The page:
Part 3: Communicating with the Zerg
Given what we have learned from our experimentation, we may now begin to theorize on how best to communicate with the Zerg. The following are practical examples for specific situations in which you may find yourself.

Situation: A MAX is in need of repairs urgently or he’s Decimator fodder. Problem: The Max must acquire the attention of the Zergling engineers. Once their attention is achieved he must convey his situation in a way that will be engaging to the Zergling. Resolution: In the second experiment, a specific message was all that was required to gain the attention and understanding of the Zergling. If the MAX in this example is continually being passed by without aid he may do well to attempt a /tell to the nearest individual with a BANK. While he will likely garner attention, the message must be compelling for the Zergling to deviate from his nature. It is vital that you of course be polite. Example: “I’m in bad shape here, mate. Could you fix me up please?” Result: With the use of the word “mate” and the word “please” you will appeal to their better nature. Any familiar pronoun may be used in place of “mate”, but you may find this most effective as you will mislead the Zergling into believing you are Australian and confuse him momentarily.
Situation: You’re a CR5 trying to lead a continental assault. Problem: Due the large number of people who enjoy doing the second experiment, and genuinely believe the best way to win is to retreat, Zerglings pay very little attention to command globals and continentals unless they are from CR5s they respect. Resolution: Despite the often attempted bribery, this is typically ineffective. Globaling “The first 100 people to do this thing for me get a free hat/candy/etc…” makes you look like an idiot and will not earn you the respect you need to lead. While you may have an easy means with which to gain the attention of the Zerglings, it is detrimental to do so without their respect. Before you start sending Zerglings away from their present engagements, you should endear yourself to them. Once again being polite is essential. Example: (5 minutes before instructional command)”Good work, keep the pressure on (insert target) Zerglings and we’ll get ‘em!” Result: Praise and thanks can go a far way in earning respect. When people are doing what you requested, be sure to offer them thanks. When people are not doing what you requested; it is your own fault as a leader, so do not take it out on them.
Situation: Your Special Operations outfit has dropped and secured an enemy facility generator, but now a Zergling Outfit pretending to be SpecOps has shown up and is getting in your way. Problem: The Zerglings cannot appreciate the amount of time and dedication your outfit has put into coordination and practice. This ignorance and lack of appreciation leads them to jump in front of your men at every turn and quickly racks up over 400 grief for all of your MAXes. Resolution: There is none. I’ve been in this situation twice now with the same Zergling Outfit that decides occasionally it’s going to go SpecOps, only to walk all over our toes at a base we’re already securing. We tried different approaches to the problem and were unable to find a resolution. Example: “Can you guys watch that door, and we’ll watch the other?” Or “Can you guys watch the Tubes while we watch the CC?” Result: Frustration, high grief and lost bases. My advice is run when this happens, you’re only going to be in for a long night of politics if you stick around.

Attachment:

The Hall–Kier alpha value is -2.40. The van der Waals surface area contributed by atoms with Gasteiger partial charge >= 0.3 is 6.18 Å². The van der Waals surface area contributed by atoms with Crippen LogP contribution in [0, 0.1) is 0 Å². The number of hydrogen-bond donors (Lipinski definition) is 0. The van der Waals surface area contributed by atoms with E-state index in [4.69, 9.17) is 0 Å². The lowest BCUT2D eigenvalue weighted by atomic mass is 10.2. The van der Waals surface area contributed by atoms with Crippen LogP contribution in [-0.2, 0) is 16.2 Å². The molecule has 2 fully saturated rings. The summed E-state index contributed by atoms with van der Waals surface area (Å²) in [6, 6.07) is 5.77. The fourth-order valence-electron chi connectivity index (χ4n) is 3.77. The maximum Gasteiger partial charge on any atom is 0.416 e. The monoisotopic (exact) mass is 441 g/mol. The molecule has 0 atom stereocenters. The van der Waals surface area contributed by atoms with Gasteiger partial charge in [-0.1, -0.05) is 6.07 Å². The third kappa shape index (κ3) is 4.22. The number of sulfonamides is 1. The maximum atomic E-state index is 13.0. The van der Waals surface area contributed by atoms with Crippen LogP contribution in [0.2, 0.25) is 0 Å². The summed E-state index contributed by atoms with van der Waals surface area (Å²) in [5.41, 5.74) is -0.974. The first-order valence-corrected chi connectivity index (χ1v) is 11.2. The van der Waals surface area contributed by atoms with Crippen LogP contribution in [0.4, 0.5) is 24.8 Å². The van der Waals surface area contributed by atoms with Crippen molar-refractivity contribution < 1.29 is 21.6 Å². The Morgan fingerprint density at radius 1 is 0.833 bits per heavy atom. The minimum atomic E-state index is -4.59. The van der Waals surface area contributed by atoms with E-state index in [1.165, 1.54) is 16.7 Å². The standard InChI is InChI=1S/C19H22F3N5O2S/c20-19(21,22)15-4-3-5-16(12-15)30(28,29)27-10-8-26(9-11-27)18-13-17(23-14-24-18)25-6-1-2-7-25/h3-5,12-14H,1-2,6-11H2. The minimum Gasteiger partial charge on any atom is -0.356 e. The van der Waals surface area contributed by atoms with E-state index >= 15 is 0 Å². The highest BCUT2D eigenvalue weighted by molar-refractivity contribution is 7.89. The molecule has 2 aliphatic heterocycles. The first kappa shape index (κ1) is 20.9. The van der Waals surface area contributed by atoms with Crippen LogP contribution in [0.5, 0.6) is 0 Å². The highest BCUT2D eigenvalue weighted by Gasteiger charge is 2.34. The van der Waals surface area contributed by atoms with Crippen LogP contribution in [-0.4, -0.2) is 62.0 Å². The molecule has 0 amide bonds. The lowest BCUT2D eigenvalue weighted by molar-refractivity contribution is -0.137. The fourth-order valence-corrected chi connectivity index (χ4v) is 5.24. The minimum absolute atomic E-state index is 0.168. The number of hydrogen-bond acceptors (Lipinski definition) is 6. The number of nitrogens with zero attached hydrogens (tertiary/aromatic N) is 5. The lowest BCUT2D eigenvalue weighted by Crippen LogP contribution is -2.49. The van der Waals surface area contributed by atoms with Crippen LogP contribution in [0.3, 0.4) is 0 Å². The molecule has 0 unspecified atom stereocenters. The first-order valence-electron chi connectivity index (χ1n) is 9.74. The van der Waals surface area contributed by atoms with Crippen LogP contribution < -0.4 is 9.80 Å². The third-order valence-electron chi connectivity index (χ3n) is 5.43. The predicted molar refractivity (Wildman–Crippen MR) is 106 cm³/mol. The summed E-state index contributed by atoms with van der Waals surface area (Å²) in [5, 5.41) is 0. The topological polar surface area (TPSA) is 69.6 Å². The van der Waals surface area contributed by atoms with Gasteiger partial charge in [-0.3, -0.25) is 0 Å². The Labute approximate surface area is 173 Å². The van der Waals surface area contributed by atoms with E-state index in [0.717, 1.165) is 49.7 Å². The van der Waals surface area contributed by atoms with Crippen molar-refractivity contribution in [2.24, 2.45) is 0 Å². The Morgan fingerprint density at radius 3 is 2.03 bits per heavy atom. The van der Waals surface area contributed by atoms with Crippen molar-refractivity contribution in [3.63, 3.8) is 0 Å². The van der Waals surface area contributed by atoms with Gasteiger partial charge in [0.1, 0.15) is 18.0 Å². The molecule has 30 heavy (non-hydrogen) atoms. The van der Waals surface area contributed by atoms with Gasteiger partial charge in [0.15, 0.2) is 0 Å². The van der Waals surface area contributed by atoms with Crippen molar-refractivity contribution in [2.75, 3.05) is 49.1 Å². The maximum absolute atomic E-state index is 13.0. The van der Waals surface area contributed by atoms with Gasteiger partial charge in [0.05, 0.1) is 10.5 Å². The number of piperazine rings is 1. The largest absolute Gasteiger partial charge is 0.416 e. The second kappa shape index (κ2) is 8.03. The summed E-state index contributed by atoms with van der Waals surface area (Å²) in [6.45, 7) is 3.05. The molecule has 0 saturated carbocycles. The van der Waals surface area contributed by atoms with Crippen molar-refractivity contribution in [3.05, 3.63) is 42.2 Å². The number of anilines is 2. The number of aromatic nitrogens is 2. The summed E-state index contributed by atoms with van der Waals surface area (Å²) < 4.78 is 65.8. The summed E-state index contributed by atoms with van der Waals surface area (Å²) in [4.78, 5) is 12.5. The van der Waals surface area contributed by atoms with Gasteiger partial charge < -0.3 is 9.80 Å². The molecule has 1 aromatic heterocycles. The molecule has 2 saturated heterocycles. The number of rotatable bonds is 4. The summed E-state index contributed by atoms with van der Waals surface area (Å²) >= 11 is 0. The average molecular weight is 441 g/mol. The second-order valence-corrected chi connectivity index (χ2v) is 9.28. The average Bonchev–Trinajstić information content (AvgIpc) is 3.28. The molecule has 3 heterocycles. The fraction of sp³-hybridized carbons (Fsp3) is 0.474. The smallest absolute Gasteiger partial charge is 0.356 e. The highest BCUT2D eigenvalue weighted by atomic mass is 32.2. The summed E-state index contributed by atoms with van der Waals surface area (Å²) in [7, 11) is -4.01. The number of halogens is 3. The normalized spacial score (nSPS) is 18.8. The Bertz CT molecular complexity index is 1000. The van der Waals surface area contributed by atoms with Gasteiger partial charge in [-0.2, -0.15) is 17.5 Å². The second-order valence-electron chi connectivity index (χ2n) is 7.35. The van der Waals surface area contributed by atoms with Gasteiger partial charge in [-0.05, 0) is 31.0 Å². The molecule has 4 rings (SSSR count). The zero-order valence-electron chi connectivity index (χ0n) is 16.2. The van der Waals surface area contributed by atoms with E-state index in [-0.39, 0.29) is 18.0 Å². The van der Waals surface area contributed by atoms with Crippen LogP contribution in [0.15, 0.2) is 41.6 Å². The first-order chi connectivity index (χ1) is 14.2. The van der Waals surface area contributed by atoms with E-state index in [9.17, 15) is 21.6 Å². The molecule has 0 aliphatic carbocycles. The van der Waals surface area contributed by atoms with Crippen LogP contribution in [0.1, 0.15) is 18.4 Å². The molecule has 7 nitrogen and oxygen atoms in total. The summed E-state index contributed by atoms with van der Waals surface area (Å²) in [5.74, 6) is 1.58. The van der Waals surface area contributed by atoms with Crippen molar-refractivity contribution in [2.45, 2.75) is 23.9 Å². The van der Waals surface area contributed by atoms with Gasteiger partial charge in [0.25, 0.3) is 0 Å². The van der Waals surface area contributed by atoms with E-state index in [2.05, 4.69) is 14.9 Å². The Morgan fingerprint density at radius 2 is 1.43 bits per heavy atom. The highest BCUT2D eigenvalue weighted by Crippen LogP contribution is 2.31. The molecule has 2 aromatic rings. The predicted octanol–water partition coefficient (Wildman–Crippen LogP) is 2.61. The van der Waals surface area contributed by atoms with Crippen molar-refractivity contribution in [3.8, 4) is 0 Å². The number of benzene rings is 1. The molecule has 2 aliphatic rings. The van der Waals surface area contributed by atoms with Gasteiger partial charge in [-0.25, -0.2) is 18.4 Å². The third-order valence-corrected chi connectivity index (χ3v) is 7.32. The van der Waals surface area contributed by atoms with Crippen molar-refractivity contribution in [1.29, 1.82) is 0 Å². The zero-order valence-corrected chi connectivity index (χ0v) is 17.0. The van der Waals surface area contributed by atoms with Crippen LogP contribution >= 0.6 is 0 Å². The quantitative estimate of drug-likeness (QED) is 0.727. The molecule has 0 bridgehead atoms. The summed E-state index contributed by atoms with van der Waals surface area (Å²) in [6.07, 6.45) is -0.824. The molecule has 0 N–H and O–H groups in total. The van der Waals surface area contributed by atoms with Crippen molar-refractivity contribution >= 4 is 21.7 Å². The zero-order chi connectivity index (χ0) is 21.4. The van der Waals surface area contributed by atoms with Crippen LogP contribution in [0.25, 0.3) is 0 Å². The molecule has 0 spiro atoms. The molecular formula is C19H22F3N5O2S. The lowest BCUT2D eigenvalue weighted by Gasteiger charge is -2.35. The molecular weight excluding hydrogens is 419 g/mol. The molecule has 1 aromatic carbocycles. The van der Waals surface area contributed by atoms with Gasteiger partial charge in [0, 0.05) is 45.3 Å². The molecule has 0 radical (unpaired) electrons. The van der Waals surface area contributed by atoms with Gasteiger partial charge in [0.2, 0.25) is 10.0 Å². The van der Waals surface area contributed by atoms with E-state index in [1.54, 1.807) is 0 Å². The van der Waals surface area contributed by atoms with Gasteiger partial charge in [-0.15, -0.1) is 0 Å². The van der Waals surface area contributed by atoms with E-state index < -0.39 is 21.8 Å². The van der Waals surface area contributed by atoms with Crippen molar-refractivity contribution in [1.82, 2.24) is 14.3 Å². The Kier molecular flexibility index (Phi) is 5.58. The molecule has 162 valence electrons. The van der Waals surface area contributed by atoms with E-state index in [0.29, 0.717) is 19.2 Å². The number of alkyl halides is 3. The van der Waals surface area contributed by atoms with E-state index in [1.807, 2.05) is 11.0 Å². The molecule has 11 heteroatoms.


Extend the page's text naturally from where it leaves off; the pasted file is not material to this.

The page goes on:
Appendix A: Zerglings and Generators
The indomitable zeal of most young Zerglings often extends beyond “Kill the Enemy” to “Kill the Enemy Facilities”. Initial studies on the subject postulate that the young Zerglings attack the color pattern of “The Enemy”, and that inanimate objects such as Vehicle Terminals look just as menacing as enemy combatants.

This theory does not explain why some young Zerglings follow their killing instinct to generators of already secured bases, which do not bare the markings of the “The Enemy”. There are a number of theories that attempt to fill the gap (i.e. They are drawn to the generator like a mosquito to a bug zapper.) but we may never know. The reason is not the focus of this Appendix, but rather the Zergling lust that surrounds the Generator. Part Learning Process, and part Coming of Age Trial; the Generator room symbolizes an important lesson for many of the most enthusiastic Zerglings.

Often one may witness the sacred rite, as one Zergling kills a young Zergling for attacking a secured Generator. He is told that it is wrong for him to attack the generator, and so the cycle of violence and learning continues as the young Zergling vows solemnly to kill any that would attack the sacred generator, and to inform those that perish in the ritualized fratricide that they are “n00bs”.

Further studies may determine greater insight into the nature of the relationship between the Zerg and the Generator. Perhaps the Generator is worshipped as a deity by the Zerglings. Rumors and speculation suggest that they make use of the Generator Room in their mating ritual (known as “cyb0r!!1!11one”) as the Generator represents a large phallic symbol in Zergling culture.

About the Author: Byteblock is a proud member of the Forgotten Soldiers on Emerald. When he is not jacking vehicles he can be found in your Gen room attempting to study the mating habits of the Zerg. He is also the author of the wildly unpopular program PSMon(Planetside Server Monitor), and the slightly more popular PS Videos Dude Where’s My AMS?” and ”A Planetside Tribute to Caddyshack

Related Articles

Leave a Reply

Your email address will not be published.